On August 28, 2021, Missouri’s new Victims Economic Safety and Security Act (VESSA) took effect. The statute requires employers with at least 20 employees to provide employees who have experienced domestic or sexual violence with unpaid leave and reasonable safety accommodations. VESSA also requires qualifying employers to comply with employee notice obligations by October 27, 2021. Read more >>
Missouri Now Requires Employers to Provide Leave and Accommodations for Victims of Domestic and Sexual Violence
Video: Biden’s Employer Vaccine Mandate, NY HERO Act Safety Plans, Cannabis Cases – Employment Law This Week
As featured in #WorkforceWednesday: This week, we focus on Biden’s six-pronged action plan towards combating COVID-19, which requires mandatory vaccination programs for a majority of employers.
Biden Announces Employer Vaccine Mandates
On September 9, President Biden announced that all federal agencies and contractors and employers with 100 or more employees in the private sector must mandate COVID-19 vaccination through a new Occupational Safety and Health Administration-enforced emergency temporary standard. The plan is estimated to impact two-thirds of the country’s workforce. Attorneys Kate Rigby and Adam Tomiak discuss how employers should prepare for compliance. To read more about the President’s plan, click here.
As part of its comprehensive package for the Telecom Sector of the Country, the Government of India has announced 100 % Foreign Direct Investment (“FDI”) under the automatic route in the said sector. To date, investment was allowed in the Telecom Sector up to 49% via automatic route and any investment beyond 49% had to be routed through the government i.e., the approval of the Government was required to be obtained.
The New Jersey Department of Health (the “Department”) recently finalized regulations initially proposed in April 2020 that will now require all telehealth organizations providing telemedicine services to patients located in New Jersey to register their business with the Department before October 15, 2021, and annually thereafter. In addition to annual registrations, telehealth companies will also be required to submit annual reports on activity and encounter data.
As we wrote in our last Marijuana Legalization Rundown, state legislatures across the country have been busy enacting cannabis legalization laws this year. Along with those laws has come a number of recent court decisions interpreting the application of cannabis legalization laws. This post summarizes some of the significant decisions issued this year.
Supreme Court: Completion of CIRP within 330 days, Submitted Resolution Plan cannot be modified by the Resolution Applicant
The Hon’ble Supreme Court of India in the matter of Ebix Singapore Private Limited vs Committee of Creditors (“CoC”) of Educomp Solutions Limited held that the corporate insolvency resolution process (“CIRP”) has to be completed in a mandatory time-framed i.e. within a period of 330 days as provided under the Insolvency and Bankruptcy Code, 2016 (“IBC”).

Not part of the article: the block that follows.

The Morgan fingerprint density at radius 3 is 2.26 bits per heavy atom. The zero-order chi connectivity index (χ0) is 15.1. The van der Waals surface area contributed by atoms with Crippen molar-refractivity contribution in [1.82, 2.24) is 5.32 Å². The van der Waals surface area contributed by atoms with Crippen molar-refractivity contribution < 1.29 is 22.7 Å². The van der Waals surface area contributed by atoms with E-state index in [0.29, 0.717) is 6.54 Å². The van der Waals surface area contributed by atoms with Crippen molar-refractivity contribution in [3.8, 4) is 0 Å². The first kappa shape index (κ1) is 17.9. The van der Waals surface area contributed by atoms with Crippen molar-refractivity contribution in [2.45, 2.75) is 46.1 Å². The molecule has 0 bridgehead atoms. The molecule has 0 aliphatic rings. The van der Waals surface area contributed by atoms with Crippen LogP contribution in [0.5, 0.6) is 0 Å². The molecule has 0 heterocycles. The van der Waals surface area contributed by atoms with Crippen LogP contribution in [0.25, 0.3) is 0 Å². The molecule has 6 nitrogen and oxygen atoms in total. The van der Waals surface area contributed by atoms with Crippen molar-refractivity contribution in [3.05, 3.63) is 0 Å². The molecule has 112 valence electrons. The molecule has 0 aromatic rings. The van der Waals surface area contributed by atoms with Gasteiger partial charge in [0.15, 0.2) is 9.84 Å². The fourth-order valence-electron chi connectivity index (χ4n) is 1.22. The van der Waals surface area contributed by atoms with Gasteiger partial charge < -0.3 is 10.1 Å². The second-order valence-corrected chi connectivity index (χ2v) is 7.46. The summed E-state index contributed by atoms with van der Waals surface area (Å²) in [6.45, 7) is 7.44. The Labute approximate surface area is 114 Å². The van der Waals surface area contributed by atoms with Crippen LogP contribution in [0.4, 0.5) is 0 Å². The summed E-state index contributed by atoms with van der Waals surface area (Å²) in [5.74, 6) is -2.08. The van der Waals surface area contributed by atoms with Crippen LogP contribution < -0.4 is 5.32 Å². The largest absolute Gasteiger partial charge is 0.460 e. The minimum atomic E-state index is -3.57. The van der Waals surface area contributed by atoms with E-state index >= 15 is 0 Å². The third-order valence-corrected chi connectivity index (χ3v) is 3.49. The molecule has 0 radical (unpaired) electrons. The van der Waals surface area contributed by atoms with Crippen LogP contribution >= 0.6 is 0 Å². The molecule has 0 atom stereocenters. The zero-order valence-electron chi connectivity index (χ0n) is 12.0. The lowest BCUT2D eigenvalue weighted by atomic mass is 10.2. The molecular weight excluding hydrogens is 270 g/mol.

Novel Massachusetts Decision Finds Waiver of Right to Compel Arbitration Based on Pre-Litigation Actions
Many employers are aware that they could waive the ability to enforce an arbitration agreement if they delay moving to compel arbitration until after they have engaged in significant litigation activities in court, such as filing a motion to dismiss or serving discovery requests. However, in Hernandez v. Universal Protection Services, a Massachusetts Superior Court judge found that an employer waived its right to compel arbitration based on its actions before an employee filed suit in court. As Hernandez is novel and significant, employers may want to consider adopting practices to remind employees of their arbitration agreements when it appears that litigation is likely.
California Appellate Decision Recognizing Manageability Requirements for PAGA Actions May Provide Much Needed Relief to Employers
It is no secret that the Private Attorneys General Act (“PAGA”) has been a cash cow for plaintiffs’ counsel in California.
PAGA allows a single employee (and their counsel) to file suit on behalf of other employees for alleged Labor Code violations, without having to go through the class action mechanism. In other words, a PAGA plaintiff can file suit seeking penalties for hundreds or thousands of employees, yet never need to show that there are common issues susceptible to common proof – or even that their own claims are typical of those of other employees.
By Nick Krnjevic, from our Insurance Law Practice Group
September 10, 2021 — On September 8, 2021, the Quebec Minister of Finance published in Part 2 of the Official Gazette of Quebec a draft of the regulation [Draft Regulation] that specifies the categories of insurance contracts, and insured parties, that may derogate, in part, from the rules set out in articles 2500 and 2503 of the Civil Code of Quebec [CCQ].
Quebec has always been distinct in that the costs associated to the duty to defend are over and above the policy limits. The draft regulation will allow an insurer to deviate from this in certain circumstances.
Proposed Massachusetts Law Classifying App-Based Drivers as Independent Contractors Clears First Step of Ballot Initiative Process
On September 1, 2021, Massachusetts Attorney General Maura Healey approved two versions of a ballot initiative (version 1, version 2) concerning the relationship between app-based drivers (such as those who transport passengers or deliver food) and the companies with which they contract. If passed, the ballot initiative will enact the Relationship Between Network Companies and App-Based Drivers Act (the “Act”) and classify such drivers as independent contractors, not employees. It will also require ride-sharing and food-delivery companies to provide them with certain benefits.